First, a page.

I recommend having a look at companies that are largely or entirely remote (this allows you to have your own office/working environment), and that work on a single, mature product (so you're largely just working tickets). As others have mentioned, short term contract jobs often have similar to what you're looking for (and if they don't fill all of them, they can be short enough to live with).

7

Sadly I think you'll struggle to escape those things entirely. I do sympathize though, nine times out of ten I utterly loathe any sort of company-enforced "socializing" - but if you're working permanently somewhere then avoiding all that tends to be rather career limiting unfortunately. Going "corporate" won't really change that much I'm afraid.

Probably a better bet would be to instead look at contracting or freelance work. Even better look for roles where you are principally telecommuting.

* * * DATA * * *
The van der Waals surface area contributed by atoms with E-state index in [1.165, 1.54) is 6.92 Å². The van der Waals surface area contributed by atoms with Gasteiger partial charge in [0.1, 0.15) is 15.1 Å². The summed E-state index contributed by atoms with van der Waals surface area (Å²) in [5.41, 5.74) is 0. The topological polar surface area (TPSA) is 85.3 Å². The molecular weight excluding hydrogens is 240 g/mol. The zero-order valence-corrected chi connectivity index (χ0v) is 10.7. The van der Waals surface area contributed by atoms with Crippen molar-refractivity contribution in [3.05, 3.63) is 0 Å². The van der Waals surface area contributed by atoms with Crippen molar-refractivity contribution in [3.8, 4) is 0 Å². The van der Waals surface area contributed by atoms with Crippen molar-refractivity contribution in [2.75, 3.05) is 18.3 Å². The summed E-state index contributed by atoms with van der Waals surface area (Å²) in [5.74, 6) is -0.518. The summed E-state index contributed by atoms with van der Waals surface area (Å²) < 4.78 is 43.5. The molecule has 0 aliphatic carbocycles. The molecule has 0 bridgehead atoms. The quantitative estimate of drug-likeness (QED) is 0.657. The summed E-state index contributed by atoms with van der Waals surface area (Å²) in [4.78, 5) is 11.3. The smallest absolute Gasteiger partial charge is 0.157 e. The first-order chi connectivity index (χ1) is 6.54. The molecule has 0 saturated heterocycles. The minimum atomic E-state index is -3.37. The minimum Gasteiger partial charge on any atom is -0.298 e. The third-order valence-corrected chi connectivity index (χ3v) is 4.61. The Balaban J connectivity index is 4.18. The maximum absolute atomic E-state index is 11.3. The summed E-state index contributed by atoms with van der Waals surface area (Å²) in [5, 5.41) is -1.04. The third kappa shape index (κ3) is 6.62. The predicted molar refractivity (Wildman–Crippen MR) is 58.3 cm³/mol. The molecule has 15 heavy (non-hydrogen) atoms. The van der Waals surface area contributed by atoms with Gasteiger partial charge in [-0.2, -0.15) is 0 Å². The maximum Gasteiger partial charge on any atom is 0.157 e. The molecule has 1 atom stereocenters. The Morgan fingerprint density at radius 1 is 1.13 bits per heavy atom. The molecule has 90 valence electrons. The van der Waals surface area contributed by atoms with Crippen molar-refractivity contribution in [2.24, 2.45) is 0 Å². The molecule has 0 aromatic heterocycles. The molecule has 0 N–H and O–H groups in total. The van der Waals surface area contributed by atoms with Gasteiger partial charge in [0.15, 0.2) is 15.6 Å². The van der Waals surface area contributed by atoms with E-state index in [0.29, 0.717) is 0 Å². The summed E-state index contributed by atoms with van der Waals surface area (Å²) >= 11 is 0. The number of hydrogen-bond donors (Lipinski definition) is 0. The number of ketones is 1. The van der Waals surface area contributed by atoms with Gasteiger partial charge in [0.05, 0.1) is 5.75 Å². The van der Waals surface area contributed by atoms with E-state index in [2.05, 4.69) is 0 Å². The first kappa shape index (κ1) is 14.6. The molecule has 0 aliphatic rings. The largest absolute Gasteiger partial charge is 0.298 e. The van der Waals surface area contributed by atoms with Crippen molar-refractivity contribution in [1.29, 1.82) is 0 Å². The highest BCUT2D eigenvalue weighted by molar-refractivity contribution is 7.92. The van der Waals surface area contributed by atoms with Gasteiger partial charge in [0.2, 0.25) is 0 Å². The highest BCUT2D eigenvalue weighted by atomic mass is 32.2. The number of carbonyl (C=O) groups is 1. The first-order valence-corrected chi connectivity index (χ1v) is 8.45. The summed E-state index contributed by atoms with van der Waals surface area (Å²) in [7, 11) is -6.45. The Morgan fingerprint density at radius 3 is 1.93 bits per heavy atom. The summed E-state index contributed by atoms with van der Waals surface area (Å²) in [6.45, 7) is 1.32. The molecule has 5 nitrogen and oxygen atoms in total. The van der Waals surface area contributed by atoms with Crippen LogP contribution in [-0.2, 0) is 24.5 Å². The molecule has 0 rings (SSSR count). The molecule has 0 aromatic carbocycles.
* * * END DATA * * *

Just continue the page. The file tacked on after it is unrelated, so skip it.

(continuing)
• Working remotely is a very wise tip - really at a stroke it resolves the problems here. – Fattie Jun 26 '17 at 14:43
  • +1 for telecommuting. Was about to add that in anwser of my own. – HopelessN00b Jun 28 '17 at 20:07
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Be careful with what you wish for... ;)

While you are right when saying that you are going to find most of these things in small companies/startups, the oposite is not true for corporate jobs. I'd even say that the more corporate a job is, the more BS like this are you going to find.

As other people are answering, if I were you I would like for companies in the public sector, with older workforce or with "family friendly" work-life balance. Avoid startups, but also avoid large corporations.

Finally, if everything else fails, you can try contracting.

4

My friend, come to Mexico, trust me, the banking developers jobs are what you need.

For a long time ago, I'd want a job like in a startup but here is more difficult find it.